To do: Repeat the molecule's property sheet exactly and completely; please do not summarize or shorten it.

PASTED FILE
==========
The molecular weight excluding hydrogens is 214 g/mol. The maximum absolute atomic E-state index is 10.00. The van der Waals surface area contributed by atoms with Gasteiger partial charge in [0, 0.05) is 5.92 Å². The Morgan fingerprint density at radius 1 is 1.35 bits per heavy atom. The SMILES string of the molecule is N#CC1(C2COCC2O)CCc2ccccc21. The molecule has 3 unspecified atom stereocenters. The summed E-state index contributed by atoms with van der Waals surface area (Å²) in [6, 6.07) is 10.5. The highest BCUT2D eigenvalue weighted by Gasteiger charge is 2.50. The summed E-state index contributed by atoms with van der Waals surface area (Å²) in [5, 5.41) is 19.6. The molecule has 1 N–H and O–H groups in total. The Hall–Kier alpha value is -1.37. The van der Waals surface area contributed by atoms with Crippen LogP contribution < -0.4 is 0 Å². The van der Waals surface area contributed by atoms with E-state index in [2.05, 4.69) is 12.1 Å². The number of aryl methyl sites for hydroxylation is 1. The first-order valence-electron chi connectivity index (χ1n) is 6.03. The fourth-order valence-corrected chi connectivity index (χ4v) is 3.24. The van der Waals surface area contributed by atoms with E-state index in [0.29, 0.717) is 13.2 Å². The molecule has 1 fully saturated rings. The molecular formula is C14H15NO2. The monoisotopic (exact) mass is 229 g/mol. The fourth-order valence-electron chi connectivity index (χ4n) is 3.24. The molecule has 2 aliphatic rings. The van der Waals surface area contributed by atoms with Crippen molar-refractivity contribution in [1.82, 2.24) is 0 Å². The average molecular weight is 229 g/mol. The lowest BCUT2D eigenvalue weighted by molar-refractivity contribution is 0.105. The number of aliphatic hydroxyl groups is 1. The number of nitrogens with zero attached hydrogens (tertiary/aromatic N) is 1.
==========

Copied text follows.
The molecular weight excluding hydrogens is 214 g/mol. The maximum absolute atomic E-state index is 10.00. The van der Waals surface area contributed by atoms with Gasteiger partial charge in [0, 0.05) is 5.92 Å². The Morgan fingerprint density at radius 1 is 1.35 bits per heavy atom. The SMILES string of the molecule is N#CC1(C2COCC2O)CCc2ccccc21. The molecule has 3 unspecified atom stereocenters. The summed E-state index contributed by atoms with van der Waals surface area (Å²) in [6, 6.07) is 10.5. The highest BCUT2D eigenvalue weighted by Gasteiger charge is 2.50. The summed E-state index contributed by atoms with van der Waals surface area (Å²) in [5, 5.41) is 19.6. The molecule has 1 N–H and O–H groups in total. The Hall–Kier alpha value is -1.37. The van der Waals surface area contributed by atoms with Crippen LogP contribution < -0.4 is 0 Å². The van der Waals surface area contributed by atoms with E-state index in [2.05, 4.69) is 12.1 Å². The number of aryl methyl sites for hydroxylation is 1. The first-order valence-electron chi connectivity index (χ1n) is 6.03. The fourth-order valence-corrected chi connectivity index (χ4v) is 3.24. The van der Waals surface area contributed by atoms with E-state index in [0.29, 0.717) is 13.2 Å². The molecule has 1 fully saturated rings. The molecular formula is C14H15NO2. The monoisotopic (exact) mass is 229 g/mol. The fourth-order valence-electron chi connectivity index (χ4n) is 3.24. The molecule has 2 aliphatic rings. The van der Waals surface area contributed by atoms with Crippen molar-refractivity contribution in [1.82, 2.24) is 0 Å². The average molecular weight is 229 g/mol. The lowest BCUT2D eigenvalue weighted by molar-refractivity contribution is 0.105. The number of aliphatic hydroxyl groups is 1. The number of nitrogens with zero attached hydrogens (tertiary/aromatic N) is 1.